By Britta Cedergren, MPH, MPA, Associate Director of Postpartum Care, Acting Director of Maternal Infant Health & Government Affairs, March of Dimes, Alabama
January is National Birth Defects Prevention Month. At March of Dimes, we know the health of a community is reflected by the health and well-being of its babies, and in Alabama, one in eight babies is born too sick, too soon. That’s nearly 7,000 babies a year.
When babies are born before 37 weeks, the likelihood of a child suffering from acute and chronic health issues goes up exponentially. Babies born too soon often have defects with their lungs, hearts, eyes or intestinal tracts, and they are at higher risk for long-term intellectual and developmental delays. Black women are at a 50% higher risk of preterm birth than their white counterparts, and nearly three to four times more likely to die from pregnancy-related causes. By these numbers alone, the health and well-being of Alabama is not looking great.
We are still learning more each day about the underlying causes of birth defects and preterm birth. But we do know that when a mother becomes pregnant while suffering from uncontrolled chronic conditions including hypertension, diabetes, asthma, substance abuse or autoimmune diseases, their pregnancies are at higher risk of complications.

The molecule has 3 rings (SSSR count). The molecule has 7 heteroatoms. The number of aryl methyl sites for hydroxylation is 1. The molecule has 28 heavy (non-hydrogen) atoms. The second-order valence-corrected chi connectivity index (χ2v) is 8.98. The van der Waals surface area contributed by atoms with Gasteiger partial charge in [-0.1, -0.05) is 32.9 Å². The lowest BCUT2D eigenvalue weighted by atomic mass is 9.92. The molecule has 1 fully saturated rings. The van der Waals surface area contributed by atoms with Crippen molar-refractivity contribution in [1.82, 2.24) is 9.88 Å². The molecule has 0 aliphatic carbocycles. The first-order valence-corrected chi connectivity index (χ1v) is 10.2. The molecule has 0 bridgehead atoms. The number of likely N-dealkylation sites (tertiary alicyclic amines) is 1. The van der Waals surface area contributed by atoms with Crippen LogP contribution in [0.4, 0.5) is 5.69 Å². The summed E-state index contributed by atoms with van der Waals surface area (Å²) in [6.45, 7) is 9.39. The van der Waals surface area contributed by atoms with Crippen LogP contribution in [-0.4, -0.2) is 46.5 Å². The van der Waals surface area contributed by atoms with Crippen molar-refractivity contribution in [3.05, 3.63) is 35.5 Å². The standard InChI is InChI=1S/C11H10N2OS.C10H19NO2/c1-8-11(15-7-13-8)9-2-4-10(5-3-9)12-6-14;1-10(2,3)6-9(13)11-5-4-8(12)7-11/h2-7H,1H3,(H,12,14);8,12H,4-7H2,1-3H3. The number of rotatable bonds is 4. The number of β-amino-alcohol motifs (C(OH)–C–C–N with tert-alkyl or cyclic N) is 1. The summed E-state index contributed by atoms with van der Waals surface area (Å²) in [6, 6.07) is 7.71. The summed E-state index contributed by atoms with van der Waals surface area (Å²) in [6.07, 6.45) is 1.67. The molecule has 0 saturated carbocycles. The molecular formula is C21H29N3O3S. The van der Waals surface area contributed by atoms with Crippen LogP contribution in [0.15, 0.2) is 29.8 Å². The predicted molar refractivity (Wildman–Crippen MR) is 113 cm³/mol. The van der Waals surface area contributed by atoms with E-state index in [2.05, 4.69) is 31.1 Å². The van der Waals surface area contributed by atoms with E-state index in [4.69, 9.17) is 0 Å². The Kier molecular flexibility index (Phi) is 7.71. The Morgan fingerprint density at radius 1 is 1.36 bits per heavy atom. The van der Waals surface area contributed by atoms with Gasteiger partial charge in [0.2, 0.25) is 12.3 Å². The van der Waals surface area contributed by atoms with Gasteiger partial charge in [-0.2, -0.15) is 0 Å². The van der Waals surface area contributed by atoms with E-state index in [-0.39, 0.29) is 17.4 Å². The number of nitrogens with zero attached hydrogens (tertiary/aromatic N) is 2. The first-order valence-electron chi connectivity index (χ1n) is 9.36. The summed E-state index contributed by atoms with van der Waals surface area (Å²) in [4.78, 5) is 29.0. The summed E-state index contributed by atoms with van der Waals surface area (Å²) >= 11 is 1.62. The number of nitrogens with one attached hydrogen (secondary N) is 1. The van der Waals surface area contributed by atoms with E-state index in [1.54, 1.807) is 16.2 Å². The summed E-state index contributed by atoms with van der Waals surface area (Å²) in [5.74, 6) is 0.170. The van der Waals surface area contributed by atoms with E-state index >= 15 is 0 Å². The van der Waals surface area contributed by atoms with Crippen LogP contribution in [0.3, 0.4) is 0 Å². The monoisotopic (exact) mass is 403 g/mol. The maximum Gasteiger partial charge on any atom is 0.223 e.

One of the best ways to reduce preventable birth defects is by providing women with adequate, accessible and affordable health coverage before, during and after a pregnancy. The average reproductive lifespan for a woman ages 15 to 44 is about 1,580 weeks. A healthy pregnancy lasts between 38 and 42 weeks. If a woman is only insured during a single pregnancy, that means she is only insured for 2.5% of her reproductive life.
March of Dimes releases an annual report card grading each state on its preterm birth rate, maternal health and policy factors impacting both. In 2020, Alabama received a failing score for the second year in a row. The report card shows we are failing at reducing preterm birth, and as a result, we have babies suffering from preventable birth defects as their moms are going without care for preexisting conditions.
It does not have to be this way. What we are really failing are the families here in our state.
Expanding Medicaid to cover individuals up to 138% of the federal poverty level can play an essential role in improving maternal and infant health. A growing number of studies in states across the country indicate that Medicaid expansion plays a role in reducing the rate of preterm birth and maternal mortality in women of child-bearing age.
Medicaid expansion demonstrates improved health outcomes and is shown to play a role in the reduction of disparities in preterm birth and low birthweight, especially for Black infants in expansion states. Expansion is one of the top recommendations cited in the Alabama Maternal Mortality Review Committee report published in 2020 as a way of reducing maternal death.
We must do better. While some birth defects cannot be prevented due to genetic abnormalities, maternal age or other risk factors out of the control of current science, there are a host of defects that CAN be prevented by recognizing the importance of a healthy mom throughout the course of her life.
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